Starlight kayaking on Lough Hyne

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It nearly didn’t happen.

This starlight kayaking experience on Lough Hyne, Co Cork, was a couple of years in the dreaming and several weeks in the planning. Yet it nearly didn’t happen.

Ever since reading about it in the Irish Times20 best places to go wild, I’d wanted to give it a go, preferably with the acorns. Then, a few weeks back, as I was pondering what kayaking experience to get as a birthday present for Brian, I tentatively looked up again the Atlantic Sea Kayaking website.

We had planned to take a short break over the October bank holiday weekend, so I started researching self-catering accommodation in West Cork. With a spacious holiday home reserved (through the friend of a friend) in Union Hall, Co Cork, I booked a starlight/moonlight kayaking experience on Lough Hyne for 2 – as it happens, it is only available to people aged 16 and over.

This meant also arranging a babysitter for the acorns. Thankfully, the holiday home owner was able to help, something I will be forever grateful for.

With everything lined up for the Saturday evening, we arrived in West Cork late on Friday. Then around lunchtime the next day, I got a phone call that sent my heart sinking to the bottom of the Atlantic Ocean – the wind was too strong and the starlight kayaking experience was cancelled for safety reasons.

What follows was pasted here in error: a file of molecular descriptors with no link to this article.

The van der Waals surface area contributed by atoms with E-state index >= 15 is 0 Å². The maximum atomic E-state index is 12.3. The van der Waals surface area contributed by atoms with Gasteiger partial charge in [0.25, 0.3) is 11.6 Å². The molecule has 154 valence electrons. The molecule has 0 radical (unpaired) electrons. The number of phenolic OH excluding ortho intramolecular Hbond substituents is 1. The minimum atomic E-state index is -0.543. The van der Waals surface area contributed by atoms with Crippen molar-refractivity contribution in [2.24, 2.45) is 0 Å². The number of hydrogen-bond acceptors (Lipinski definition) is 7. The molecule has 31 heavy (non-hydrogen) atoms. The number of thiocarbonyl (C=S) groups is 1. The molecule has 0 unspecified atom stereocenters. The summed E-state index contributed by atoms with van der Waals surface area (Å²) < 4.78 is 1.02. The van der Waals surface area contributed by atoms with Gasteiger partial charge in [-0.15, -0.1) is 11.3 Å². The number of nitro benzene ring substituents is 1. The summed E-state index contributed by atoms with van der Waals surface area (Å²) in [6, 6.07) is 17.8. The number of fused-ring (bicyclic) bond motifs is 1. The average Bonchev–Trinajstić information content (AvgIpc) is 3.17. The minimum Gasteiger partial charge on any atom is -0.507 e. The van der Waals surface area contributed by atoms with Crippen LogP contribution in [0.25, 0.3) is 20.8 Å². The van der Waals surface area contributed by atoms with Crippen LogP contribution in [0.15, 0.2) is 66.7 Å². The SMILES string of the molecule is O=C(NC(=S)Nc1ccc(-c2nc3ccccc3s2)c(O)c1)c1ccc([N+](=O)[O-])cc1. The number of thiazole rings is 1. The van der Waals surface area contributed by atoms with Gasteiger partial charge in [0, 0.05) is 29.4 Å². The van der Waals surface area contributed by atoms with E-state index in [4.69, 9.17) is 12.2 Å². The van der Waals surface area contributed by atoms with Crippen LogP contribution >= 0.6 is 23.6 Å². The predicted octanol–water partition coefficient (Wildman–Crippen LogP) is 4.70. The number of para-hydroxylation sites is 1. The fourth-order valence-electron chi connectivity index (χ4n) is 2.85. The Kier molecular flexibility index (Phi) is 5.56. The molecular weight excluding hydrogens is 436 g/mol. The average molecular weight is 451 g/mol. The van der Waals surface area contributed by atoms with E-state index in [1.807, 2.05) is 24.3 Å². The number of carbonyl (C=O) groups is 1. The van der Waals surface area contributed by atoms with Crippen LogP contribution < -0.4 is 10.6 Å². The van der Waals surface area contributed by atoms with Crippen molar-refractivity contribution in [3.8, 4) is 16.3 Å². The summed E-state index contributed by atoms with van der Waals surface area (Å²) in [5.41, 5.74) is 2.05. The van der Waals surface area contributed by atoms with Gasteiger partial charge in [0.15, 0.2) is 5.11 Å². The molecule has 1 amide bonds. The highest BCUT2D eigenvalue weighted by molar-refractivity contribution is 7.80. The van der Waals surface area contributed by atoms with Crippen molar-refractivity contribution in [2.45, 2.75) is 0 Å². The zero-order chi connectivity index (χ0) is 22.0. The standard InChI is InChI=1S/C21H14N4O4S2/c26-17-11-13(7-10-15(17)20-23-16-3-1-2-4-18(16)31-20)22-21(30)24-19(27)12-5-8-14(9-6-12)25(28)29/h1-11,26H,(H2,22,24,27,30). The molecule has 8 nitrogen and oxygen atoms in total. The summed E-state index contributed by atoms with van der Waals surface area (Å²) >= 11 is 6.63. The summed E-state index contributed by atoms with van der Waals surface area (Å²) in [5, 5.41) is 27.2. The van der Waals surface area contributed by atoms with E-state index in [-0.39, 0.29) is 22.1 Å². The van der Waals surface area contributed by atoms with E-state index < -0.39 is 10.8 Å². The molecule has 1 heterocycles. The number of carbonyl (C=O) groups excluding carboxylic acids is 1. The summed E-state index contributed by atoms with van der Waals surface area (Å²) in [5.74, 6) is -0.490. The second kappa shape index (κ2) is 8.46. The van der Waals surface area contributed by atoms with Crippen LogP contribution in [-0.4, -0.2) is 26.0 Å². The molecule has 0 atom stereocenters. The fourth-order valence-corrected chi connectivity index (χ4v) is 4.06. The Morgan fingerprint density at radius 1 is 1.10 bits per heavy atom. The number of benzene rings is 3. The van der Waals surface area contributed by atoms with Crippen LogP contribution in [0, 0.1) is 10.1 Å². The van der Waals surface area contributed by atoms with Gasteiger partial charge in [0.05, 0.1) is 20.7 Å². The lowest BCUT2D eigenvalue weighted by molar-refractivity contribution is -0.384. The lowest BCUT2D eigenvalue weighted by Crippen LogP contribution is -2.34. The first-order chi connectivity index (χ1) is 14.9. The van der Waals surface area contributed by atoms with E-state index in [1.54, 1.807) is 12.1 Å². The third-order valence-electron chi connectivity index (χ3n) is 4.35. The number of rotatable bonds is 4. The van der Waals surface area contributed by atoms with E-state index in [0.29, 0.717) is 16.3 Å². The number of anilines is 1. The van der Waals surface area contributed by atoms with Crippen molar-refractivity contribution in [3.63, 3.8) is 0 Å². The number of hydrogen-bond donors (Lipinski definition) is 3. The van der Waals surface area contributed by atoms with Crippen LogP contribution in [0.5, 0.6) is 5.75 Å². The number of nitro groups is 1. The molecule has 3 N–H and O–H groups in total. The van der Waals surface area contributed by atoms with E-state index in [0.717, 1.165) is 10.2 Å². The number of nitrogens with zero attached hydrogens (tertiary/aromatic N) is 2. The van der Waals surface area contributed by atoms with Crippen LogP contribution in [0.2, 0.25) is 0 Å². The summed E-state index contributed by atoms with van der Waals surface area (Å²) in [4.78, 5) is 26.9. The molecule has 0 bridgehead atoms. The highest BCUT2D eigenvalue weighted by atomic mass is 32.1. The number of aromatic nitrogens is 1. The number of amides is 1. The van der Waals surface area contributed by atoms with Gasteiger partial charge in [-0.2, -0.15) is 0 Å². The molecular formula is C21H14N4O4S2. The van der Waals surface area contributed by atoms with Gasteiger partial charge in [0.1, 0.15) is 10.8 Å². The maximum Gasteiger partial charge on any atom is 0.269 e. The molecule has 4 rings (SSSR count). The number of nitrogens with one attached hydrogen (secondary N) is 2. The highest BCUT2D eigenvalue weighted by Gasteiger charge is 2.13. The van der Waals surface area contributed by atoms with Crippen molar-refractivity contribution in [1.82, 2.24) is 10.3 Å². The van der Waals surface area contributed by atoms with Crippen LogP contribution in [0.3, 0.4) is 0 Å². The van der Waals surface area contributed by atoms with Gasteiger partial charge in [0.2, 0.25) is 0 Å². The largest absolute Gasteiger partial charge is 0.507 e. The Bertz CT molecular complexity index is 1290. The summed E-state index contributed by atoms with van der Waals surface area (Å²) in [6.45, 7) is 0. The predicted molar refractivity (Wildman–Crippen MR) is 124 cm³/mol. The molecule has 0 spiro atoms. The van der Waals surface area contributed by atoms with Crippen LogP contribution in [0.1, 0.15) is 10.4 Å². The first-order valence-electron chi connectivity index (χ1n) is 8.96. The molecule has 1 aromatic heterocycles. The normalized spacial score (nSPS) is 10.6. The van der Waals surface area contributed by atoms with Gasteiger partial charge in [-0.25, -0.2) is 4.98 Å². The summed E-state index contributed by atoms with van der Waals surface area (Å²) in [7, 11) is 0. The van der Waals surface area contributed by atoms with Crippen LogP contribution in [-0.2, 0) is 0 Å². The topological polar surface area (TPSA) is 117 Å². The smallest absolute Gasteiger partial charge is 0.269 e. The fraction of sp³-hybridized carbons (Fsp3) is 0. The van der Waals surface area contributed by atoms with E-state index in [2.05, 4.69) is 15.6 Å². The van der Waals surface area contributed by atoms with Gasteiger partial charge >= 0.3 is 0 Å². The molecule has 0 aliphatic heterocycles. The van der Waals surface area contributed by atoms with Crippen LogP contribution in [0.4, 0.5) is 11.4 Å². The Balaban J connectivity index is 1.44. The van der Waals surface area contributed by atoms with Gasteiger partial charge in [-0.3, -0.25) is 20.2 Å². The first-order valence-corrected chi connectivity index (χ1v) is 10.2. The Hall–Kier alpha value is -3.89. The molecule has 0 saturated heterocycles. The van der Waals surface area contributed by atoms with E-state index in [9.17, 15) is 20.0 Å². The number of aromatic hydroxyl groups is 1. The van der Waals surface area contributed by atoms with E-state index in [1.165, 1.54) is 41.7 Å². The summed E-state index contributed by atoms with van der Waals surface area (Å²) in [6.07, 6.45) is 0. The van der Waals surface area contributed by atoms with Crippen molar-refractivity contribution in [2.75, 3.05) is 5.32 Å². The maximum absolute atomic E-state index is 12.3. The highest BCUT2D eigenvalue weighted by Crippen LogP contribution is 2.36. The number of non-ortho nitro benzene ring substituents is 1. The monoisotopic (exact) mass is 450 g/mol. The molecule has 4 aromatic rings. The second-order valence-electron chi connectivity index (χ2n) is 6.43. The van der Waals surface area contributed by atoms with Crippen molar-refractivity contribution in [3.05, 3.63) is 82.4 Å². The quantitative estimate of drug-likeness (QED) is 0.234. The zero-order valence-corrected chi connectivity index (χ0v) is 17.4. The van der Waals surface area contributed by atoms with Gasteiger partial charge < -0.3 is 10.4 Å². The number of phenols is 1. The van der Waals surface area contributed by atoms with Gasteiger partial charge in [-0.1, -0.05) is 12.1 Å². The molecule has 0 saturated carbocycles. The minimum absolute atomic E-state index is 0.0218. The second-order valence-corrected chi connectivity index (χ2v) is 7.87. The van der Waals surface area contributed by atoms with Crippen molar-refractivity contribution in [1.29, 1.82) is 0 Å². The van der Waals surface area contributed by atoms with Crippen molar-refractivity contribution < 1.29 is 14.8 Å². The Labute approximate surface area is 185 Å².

Cancelled!

The next availability was on the Wednesday evening, by which time we would be back in Wicklow. Gutted doesn’t even come close to how I felt.

Lough Hyne and Knockomagh Hill

With the rest of the day ahead of us, we headed to Skibbereen to have a lovely lunch in the unique setting of the Church Restaurant.

Our revised plan for the day was to walk to the top of Knockomagh Hill (alt. 197m), on the shore of Lough Hyne, to enjoy the views over the West Cork coastline.

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Only 2km in length but often steep, the hike through the Knockomagh Wood Nature Reserve is worth every breathless step.

Walking through green tunnels of gnarled branches, treading on a thick carpet of fallen leaves, climbing steep zigzags of rough stone steps, it wasn’t long before Lough Hyne appeared in all its splendour through the broken trees and their bare branches. (Storm damage has been extensive in Knockomagh Wood, so much so that the starting point for the so-called Northern Loop is closed.) 

But nothing prepares you for the breathtaking beauty that awaits at the top – panoramic views over the West Cork jagged coastline, its soaring cliffs, its narrow inlets and its rolling fields, with beautiful Lough Hyne at your feet.

Emerald green and Altlantic blue. West Cork is all green and blue.

 

It was during that beautiful family hike that I got another phone call from Atlantic Sea Kayaking. The news was good. The news was excellent. By securing an extra instructor, they were able to fit us in for the next day’s starlight kayaking adventure!

Starlight kayaking

Magic is an overused word. But I can’t think of a better one to describe the Starlight Kayaking Experience on Lough Hyne.

With the clocks having gone back the night before, the meeting time was 4.30pm on Sunday afternoon at the Lough Hyne car park, a few hours only after my first ever Atlantic swim.

As the sun slowly sank behind Knockomagh, we met Declan, our guide for the night, and were helped into waterproof trousers, a spray deck and a buoyancy aid, all provided by Atlantic Sea Kayaking.